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A Population Based Study: Changing the Landscape of Obstetric Care and Resident Education in LMIC using Simulation Based Training

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Maternal mortality continues to be one of the largest health
burdens in reproductive-aged women in low- and middleincome
countries (LMIC).1 In an effort to address the high rates
of maternal mortality the United Nations set a goal to increase
the quality of medical training systems to meet the needs of
women.2 Simulation-based training (SBT) program have been
previously successfully piloted demonstrating that SBT and
increased team-based training was an accepted method of
teaching skills for managing high-risk labor in LMIC.3 This
gave support for use of the GO MOMS (Global Outreach
Mobile Obstetrics Medical Simulation) program, developed at
Stanford University, across various hospitals in Guatemala City,
Guatemala in order to improve medical resident’s management
of obstetric emergencies during labor.

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A Population Based Study: Changing the Landscape of Obstetric Care and Resident Education in LMIC using Simulation Based Training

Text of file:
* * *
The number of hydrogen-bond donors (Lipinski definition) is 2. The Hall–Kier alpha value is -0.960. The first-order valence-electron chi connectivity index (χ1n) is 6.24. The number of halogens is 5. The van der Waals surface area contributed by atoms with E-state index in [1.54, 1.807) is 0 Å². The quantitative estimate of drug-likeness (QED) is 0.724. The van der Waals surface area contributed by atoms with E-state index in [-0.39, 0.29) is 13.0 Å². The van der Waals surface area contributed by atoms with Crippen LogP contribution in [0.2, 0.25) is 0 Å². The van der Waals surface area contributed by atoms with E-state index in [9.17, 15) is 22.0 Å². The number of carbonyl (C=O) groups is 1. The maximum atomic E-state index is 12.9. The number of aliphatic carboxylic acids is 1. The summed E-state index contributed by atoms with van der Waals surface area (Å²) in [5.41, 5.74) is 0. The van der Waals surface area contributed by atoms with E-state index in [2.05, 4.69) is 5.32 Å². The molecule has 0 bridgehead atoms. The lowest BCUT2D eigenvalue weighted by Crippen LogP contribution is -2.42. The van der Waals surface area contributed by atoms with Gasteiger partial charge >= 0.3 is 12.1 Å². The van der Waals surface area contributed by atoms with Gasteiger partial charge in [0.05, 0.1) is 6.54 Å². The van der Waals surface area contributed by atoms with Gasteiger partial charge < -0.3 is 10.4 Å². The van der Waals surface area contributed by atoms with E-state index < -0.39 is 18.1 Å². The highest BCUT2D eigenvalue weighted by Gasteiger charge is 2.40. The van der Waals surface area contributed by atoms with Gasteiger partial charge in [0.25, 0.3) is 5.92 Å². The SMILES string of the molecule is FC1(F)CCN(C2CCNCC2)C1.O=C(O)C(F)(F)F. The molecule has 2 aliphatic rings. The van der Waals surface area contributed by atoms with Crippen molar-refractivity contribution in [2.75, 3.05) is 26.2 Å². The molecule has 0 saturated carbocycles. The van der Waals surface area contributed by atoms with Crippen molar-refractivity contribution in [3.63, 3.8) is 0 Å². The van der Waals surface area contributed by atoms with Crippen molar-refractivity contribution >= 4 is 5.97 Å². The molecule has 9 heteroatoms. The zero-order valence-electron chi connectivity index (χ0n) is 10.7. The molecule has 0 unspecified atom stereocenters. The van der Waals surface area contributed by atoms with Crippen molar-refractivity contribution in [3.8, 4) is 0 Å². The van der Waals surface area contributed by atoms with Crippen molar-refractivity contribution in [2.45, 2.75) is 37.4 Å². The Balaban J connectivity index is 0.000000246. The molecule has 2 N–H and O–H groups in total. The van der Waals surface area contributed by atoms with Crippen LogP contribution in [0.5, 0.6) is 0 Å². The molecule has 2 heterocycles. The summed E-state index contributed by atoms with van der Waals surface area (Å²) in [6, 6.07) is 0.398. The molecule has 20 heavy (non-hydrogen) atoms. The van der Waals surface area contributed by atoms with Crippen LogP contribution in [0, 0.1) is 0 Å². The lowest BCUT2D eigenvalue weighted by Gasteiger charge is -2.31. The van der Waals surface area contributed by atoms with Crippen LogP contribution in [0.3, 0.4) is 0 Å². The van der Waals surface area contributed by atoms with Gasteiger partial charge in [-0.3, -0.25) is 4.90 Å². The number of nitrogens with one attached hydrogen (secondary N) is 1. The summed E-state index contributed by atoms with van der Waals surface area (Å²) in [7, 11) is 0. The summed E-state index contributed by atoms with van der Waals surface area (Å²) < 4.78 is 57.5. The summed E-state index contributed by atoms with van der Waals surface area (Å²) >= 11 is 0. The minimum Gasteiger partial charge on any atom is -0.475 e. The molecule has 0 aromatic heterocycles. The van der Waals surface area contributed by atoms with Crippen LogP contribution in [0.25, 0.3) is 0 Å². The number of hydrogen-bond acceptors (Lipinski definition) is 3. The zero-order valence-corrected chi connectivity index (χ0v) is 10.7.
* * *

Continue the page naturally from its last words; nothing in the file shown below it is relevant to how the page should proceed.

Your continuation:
1. 1. A Population Based Study: Changing the Landscape of Obstetric Care and Resident Education in LMIC using Simulation Based Training Pamela K. Meza, Katherine Bianco, MD1., Edgar Herrarte, MD.2, Kay Daniels, MD1 1. Stanford University School of Medicine Department of Obstetrics and Gynecology- Maternal Fetal Medicine 2. Hospital de Gineco Obstetricia, Instituto Guatemalteco de Seguridad Social - Universidad de San Carlos de Guatemala Introduction Maternal mortality continues to be one of the largest health burdens in reproductive-aged women in low- and middle- income countries (LMIC).1 In an effort to address the high rates of maternal mortality the United Nations set a goal to increase the quality of medical training systems to meet the needs of women.2 Simulation-based training (SBT) program have been previously successfully piloted demonstrating that SBT and increased team-based training was an accepted method of teaching skills for managing high-risk labor in LMIC.3 This gave support for use of the GO MOMS (Global Outreach Mobile Obstetrics Medical Simulation) program, developed at Stanford University, across various hospitals in Guatemala City, Guatemala in order to improve medical resident’s management of obstetric emergencies during labor. Objectives • Develop a version of GOMOMS simulation-based training that is culturally appropriate and relevant to resources in Guatemala City • Evaluate the impact of simulation based training on the management of obstetric emergencies in various residency training programs in Guatemala City, Guatemala. • Assess the changes in residents’ confidence levels following hands on practice with simulation mannequins and technology. • Assess retention of clinical knowledge following training at two time points one week post and six-months post. • Evaluate changes in clinical practice and patient management based on skills learned Methods • An in-country simulation based education course on the management of pre-eclampsia, post partum hemorrhage, shoulder dystocia, and maternal cardiac arrest were provided to three major governmental teaching hospitals in Guatemala City, Guatemala. • The participants were OB/GYN residents encompassing all 4 levels of training • Participants’ baseline confidence in identifying, performing, and teaching procedures for shoulder dystocia (SD) and post- partum hemorrhage (PPH) was reported using an online 5- point Likert scale questionnaire prior to the courses (maximum score = 55, most confident). Clinical knowledge regarding SD and maternal cardiac arrest (MCA) management was assessed using a peer-validated multiple- choice questionnaire prior to the course (maximum score = 9 points). Preliminary Results 1. World Health Organization. World Health Statistics Data Visualizations Dashboard. World Health Organization. Accessed January 4, 2018, http://apps.who.int/gho/data/node.sdg.3-1-viz?lang=en. 2. World Health Organization. WHO Estimates cost of Reaching Global Health Targets by 2030. World Health Organization Media Centre. Last Modified July 17, 2017. http://www.who.int/mediacentre/news/releases/2017/cost-health-targets/en/ 3. Walton, A., Kestler, E., Dettinger, J. C., Zelek, S., Holme, F. and Walker, D. Impact of a low-technology simulation-based obstetric and newborn care training scheme on non-emergency delivery practices in Guatemala. International Journal of Gynecology & Obstetrics 2016; 132: 359–364. doi:10.1016/j.ijgo.2015.08.009 Funding provided by the Stanford Medical Scholars Fellowship Program. Conclusion References • There was an even higher significant increase in confidence scores in in identifying, performing, and teaching procedures for the management of SD, PPH, and MCA six months following SBT (M= 49.96, SD=7.17) compared to baseline (M =43.49, SD = 7.60); t(45)= 4.84, p < 0.01. • Contrarily, there was not a statistically significant difference in scores for confidence in identifying, performing, and teaching procedures for the management of SD, PPH, and MCA one week following SBT (M = 47.28, SD = 13.44) compared to baseline (M =43.49, SD = 7.60); t (45) =1.86, p =0.07. • There was significant difference in scores in clinical knowledge of SD and MCA one week following SBT (M = 7.83, SD = 1.1) compared to baseline (M =5.96, SD = 1.75); t (45) =7.43, p< 0.01. • Additionally, there was a maintained significant difference in scores in clinical knowledge of SD and MCA six- months following SBT (M= 7.52, SD = 1.09) compared to baseline (M =5.96, SD = 1.75); t (45) = 5.15, p < 0.01. • Participants’ levels of confidence and knowledge were reassessed using the same peer-validated questionnaires one week and six- months following the training. • A paired samples T-test was conducted to compare overall confidence and clinical knowledge regarding obstetric emergencies by residents before and after the simulation based training. • 65 OB/GYN residents were initially enrolled in the study, due to loss of follow-up or inability to participate in the training a total of 46 participants were included in the analysis. • Hands on low-fidelity simulation-based training was found to be an effective method to teach life saving procedures to physicians in LMIC. • Cognitive clinical knowledge as measured by the pre- and post-training MCQ testing increased significantly immediately and was maintained six-months after participation in the training. • Overall confidence in managing, and teaching, the procedures taught during the simulation-based training was improved following the training, and was effective in maintaining physicians level of comfort in managing life- threatening complications in the labor and delivery ward. • Further investigation regarding change in patient management based on the educational intervention presented by the SBT course will be conducted to assess the impact of simulation based training on patient care. 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